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Education Reporter

Single-Sex Classes Get Backing of Feds

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WASHINGTON, DC - After 31 months in review, the Bush administration announced new rules in October governing the creation of single-sex classes and schools. The new rules took effect November 24, giving U.S. public school districts wide discretion in establishing single-sex classes and deciding how many subjects to hold such classes. The new rules are considered to represent the most significant federal education policy change on classroom segregation in more than 30 years.

The regulation published in the Federal Register (10-25-06) states: ". . . a recipient that operates a nonvocational coeducational elementary or secondary school may provide nonvocational single-sex classes or extracurricular activities. . . ."

The announcement comes at a time when single-sex classes are on the rise — from a total of four in 1998 to approximately 230 today. The classes have been established chiefly in response to research over the past 10 years which shows clear differences in the ways boys and girls learn. Some studies have also suggested that low-income children in urban settings benefit from single-sex classes.

While the request for new rules originated in 2001 from both sides of the political aisle, liberal women's groups including the National Organization for Women (NOW) and the American Association of University Women (AAUW) are not happy about the change. A NOW spokesman told the Associated Press the new rules would create "the risk of breeding second-class citizens." The AAUW said the rules would "throw out the most basic legal standards prohibiting sex discrimination in education."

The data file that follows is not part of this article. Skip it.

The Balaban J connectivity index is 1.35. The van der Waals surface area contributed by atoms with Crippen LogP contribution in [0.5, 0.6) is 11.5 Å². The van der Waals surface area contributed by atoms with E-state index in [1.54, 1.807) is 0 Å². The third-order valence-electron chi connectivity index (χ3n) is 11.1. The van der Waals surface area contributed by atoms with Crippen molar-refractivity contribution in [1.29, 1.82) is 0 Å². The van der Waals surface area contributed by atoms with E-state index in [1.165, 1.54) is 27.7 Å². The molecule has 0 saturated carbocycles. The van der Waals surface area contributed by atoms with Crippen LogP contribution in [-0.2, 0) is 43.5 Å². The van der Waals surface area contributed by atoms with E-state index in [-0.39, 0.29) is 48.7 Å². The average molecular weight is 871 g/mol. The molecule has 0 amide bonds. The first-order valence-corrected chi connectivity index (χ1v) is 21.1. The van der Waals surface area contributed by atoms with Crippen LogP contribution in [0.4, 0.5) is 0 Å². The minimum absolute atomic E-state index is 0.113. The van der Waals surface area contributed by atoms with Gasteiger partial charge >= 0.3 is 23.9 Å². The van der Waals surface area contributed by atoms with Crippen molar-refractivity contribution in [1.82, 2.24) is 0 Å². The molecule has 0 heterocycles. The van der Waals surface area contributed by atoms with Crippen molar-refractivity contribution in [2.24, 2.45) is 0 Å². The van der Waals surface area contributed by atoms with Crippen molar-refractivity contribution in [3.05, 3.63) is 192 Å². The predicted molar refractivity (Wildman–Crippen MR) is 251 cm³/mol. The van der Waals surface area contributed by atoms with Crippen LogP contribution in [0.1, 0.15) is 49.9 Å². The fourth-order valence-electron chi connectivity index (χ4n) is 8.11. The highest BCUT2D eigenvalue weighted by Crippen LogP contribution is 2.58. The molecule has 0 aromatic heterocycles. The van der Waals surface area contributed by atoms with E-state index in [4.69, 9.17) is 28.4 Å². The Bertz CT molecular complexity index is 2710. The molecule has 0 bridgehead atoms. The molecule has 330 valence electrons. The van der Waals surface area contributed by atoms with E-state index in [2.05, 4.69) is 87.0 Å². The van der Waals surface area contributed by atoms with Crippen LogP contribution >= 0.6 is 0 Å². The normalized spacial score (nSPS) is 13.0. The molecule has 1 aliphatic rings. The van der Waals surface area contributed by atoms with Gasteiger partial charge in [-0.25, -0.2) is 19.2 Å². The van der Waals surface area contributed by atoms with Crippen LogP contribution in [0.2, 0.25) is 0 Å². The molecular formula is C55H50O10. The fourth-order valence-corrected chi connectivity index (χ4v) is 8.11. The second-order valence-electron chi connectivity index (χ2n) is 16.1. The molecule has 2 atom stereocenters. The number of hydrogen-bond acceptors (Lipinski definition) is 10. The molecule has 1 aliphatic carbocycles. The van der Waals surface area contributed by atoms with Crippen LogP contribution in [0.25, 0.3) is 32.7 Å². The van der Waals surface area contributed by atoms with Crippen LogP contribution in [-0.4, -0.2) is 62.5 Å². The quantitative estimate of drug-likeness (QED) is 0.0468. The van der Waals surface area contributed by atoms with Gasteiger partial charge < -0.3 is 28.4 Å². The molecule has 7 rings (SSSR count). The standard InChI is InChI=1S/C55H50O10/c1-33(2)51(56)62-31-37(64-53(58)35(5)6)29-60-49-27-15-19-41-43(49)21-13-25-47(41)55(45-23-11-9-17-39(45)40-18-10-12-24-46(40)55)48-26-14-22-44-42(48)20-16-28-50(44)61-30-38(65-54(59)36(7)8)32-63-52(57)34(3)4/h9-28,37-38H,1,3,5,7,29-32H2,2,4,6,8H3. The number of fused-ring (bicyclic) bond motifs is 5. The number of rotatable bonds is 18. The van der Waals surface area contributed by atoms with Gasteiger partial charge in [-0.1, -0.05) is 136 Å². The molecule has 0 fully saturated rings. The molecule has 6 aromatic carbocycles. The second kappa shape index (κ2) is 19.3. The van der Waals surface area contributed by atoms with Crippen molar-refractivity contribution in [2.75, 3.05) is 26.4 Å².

Leonard Sax, executive director of the National Association for Single Sex Public Education and for years a leading proponent of single-sex classes, said the regulations are overdue and that separating the sexes encourages boys and girls to pursue their interests. Single-sex education "can erode stereotypes — not reinforce them," Sax told the Associated Press. "A same-sex environment might encourage boys to play the flute or girls to assemble computers."

Enrollment in single-sex classes and schools must be voluntary. To ensure compliance with the federal Title IX law banning sex discrimination in educational institutions, the new regulations also require school districts to evaluate single-sex classes and schools every two years.

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